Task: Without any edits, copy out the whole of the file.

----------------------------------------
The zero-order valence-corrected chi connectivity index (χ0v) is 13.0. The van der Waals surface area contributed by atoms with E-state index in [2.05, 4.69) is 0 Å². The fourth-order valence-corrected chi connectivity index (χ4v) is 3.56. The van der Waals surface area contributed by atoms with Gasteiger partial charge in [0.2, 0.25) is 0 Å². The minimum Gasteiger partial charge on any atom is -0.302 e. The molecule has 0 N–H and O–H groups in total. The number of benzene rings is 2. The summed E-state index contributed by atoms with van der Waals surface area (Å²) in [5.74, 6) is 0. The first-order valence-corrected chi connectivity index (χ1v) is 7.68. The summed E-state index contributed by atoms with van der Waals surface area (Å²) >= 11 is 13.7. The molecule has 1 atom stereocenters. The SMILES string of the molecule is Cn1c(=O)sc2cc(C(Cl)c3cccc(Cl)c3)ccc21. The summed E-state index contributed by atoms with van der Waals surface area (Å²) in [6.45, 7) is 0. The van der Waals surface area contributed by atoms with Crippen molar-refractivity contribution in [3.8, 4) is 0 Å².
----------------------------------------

The zero-order valence-corrected chi connectivity index (χ0v) is 13.0. The van der Waals surface area contributed by atoms with E-state index in [2.05, 4.69) is 0 Å². The fourth-order valence-corrected chi connectivity index (χ4v) is 3.56. The van der Waals surface area contributed by atoms with Gasteiger partial charge in [0.2, 0.25) is 0 Å². The minimum Gasteiger partial charge on any atom is -0.302 e. The molecule has 0 N–H and O–H groups in total. The number of benzene rings is 2. The summed E-state index contributed by atoms with van der Waals surface area (Å²) in [5.74, 6) is 0. The first-order valence-corrected chi connectivity index (χ1v) is 7.68. The summed E-state index contributed by atoms with van der Waals surface area (Å²) >= 11 is 13.7. The molecule has 1 atom stereocenters. The SMILES string of the molecule is Cn1c(=O)sc2cc(C(Cl)c3cccc(Cl)c3)ccc21. The summed E-state index contributed by atoms with van der Waals surface area (Å²) in [6.45, 7) is 0. The van der Waals surface area contributed by atoms with Crippen molar-refractivity contribution in [3.8, 4) is 0 Å².